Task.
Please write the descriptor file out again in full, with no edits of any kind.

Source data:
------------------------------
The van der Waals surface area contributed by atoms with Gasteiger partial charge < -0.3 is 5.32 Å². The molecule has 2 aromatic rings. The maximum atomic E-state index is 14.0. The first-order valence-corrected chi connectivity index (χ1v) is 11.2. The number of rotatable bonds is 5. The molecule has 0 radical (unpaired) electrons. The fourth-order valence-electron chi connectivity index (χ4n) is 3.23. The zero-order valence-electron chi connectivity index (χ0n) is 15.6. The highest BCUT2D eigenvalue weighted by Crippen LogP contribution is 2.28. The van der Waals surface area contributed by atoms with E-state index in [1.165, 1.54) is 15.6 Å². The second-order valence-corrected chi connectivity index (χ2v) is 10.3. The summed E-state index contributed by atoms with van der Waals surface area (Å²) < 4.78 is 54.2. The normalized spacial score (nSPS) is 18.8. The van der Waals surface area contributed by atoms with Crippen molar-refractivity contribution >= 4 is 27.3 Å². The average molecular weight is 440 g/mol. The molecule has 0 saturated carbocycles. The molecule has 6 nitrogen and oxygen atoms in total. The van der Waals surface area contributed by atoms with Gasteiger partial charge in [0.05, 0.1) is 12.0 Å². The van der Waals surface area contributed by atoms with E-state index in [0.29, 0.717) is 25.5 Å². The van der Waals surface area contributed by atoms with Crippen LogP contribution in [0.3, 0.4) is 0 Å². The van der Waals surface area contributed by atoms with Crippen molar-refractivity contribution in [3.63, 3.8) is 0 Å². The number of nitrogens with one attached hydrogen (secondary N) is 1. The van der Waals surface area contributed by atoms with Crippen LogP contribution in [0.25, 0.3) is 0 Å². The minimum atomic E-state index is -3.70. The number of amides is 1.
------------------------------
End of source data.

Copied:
The van der Waals surface area contributed by atoms with Gasteiger partial charge < -0.3 is 5.32 Å². The molecule has 2 aromatic rings. The maximum atomic E-state index is 14.0. The first-order valence-corrected chi connectivity index (χ1v) is 11.2. The number of rotatable bonds is 5. The molecule has 0 radical (unpaired) electrons. The fourth-order valence-electron chi connectivity index (χ4n) is 3.23. The zero-order valence-electron chi connectivity index (χ0n) is 15.6. The highest BCUT2D eigenvalue weighted by Crippen LogP contribution is 2.28. The van der Waals surface area contributed by atoms with E-state index in [1.165, 1.54) is 15.6 Å². The second-order valence-corrected chi connectivity index (χ2v) is 10.3. The summed E-state index contributed by atoms with van der Waals surface area (Å²) < 4.78 is 54.2. The normalized spacial score (nSPS) is 18.8. The van der Waals surface area contributed by atoms with Crippen molar-refractivity contribution >= 4 is 27.3 Å². The average molecular weight is 440 g/mol. The molecule has 0 saturated carbocycles. The molecule has 6 nitrogen and oxygen atoms in total. The van der Waals surface area contributed by atoms with Gasteiger partial charge in [0.05, 0.1) is 12.0 Å². The van der Waals surface area contributed by atoms with E-state index in [0.29, 0.717) is 25.5 Å². The van der Waals surface area contributed by atoms with Crippen LogP contribution in [0.3, 0.4) is 0 Å². The van der Waals surface area contributed by atoms with Crippen molar-refractivity contribution in [3.63, 3.8) is 0 Å². The number of nitrogens with one attached hydrogen (secondary N) is 1. The van der Waals surface area contributed by atoms with Crippen LogP contribution in [0.25, 0.3) is 0 Å². The minimum atomic E-state index is -3.70. The number of amides is 1.